วันพฤหัสบดีที่ 3 กุมภาพันธ์ พ.ศ. 2554
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When the question of the egg price came up, you could be sure that other major political issues - be it tension over the yellow and red shirts or the heat over the Thai-Cambodian border confrontation - had to take a back seat. If the price of an egg doesn't come down on his watch, he and his party could lose the next election hands down.
The past few months have, however, seen a U-turn on the egg front. Egg prices have been on the rise and complaints from consumers have been piling up - so much so that the issue could threaten the government's political stability if nothing is done to stem the rise in egg prices. It doesn't matter that prices of other commodities and consumer products have also been increasing. The egg price symbolises every measure of a government's competence.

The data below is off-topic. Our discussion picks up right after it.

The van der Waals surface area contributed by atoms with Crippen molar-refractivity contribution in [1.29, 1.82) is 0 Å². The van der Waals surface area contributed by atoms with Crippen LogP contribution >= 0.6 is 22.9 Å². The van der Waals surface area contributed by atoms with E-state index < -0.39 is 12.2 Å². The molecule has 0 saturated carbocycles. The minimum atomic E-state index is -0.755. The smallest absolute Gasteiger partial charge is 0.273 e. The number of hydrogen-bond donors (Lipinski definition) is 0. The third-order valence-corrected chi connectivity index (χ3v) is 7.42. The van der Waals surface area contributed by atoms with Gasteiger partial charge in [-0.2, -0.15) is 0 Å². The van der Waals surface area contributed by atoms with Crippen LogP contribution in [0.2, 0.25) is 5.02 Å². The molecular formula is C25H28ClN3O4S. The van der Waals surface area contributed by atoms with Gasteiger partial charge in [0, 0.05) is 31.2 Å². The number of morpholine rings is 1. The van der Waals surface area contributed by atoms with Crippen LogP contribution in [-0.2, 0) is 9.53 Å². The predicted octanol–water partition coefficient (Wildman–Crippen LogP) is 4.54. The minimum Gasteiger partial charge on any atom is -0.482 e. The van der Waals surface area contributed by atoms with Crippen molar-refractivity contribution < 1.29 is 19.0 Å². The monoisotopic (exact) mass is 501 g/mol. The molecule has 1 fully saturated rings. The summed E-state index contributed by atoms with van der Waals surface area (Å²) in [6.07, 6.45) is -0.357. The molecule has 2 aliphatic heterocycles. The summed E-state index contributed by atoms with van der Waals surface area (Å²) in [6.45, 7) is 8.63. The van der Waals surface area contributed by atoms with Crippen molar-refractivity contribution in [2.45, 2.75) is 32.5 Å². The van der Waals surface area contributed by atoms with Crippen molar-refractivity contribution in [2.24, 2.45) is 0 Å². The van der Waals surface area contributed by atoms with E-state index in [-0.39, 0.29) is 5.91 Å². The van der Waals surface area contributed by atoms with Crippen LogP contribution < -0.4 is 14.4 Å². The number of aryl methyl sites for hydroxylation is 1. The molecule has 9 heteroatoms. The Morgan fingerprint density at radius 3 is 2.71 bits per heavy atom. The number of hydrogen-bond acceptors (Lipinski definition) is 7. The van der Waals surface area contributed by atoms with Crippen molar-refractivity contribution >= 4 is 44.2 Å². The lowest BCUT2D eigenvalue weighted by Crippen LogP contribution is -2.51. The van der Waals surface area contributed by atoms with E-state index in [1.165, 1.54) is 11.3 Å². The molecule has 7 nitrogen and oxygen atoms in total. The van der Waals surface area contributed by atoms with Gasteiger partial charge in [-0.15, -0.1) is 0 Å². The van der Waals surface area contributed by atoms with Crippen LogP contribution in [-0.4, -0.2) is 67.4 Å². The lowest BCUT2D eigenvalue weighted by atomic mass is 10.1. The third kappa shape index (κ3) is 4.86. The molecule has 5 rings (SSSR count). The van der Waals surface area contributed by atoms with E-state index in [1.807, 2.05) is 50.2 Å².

That's where Manote Chootabtim, president of the Chicken Farmers' Association, came in. He was asked by an inspector of the Commerce Ministry, Chutima Bunyaprapassorn, to offer advice on how to bring down production costs for chicken farmers.
"I proposed cutting the prices of animal feed and power bills. On the marketing side, I proposed selling chicken eggs by the kilo instead of by piece, as one of the alternatives - not as a total solution," he says.
He blames the perennial problems of chicken farmers on the middlemen who invariably put pressure on the farmers for the lowest possible price, so they can sell to consumers at the highest possible profit margin.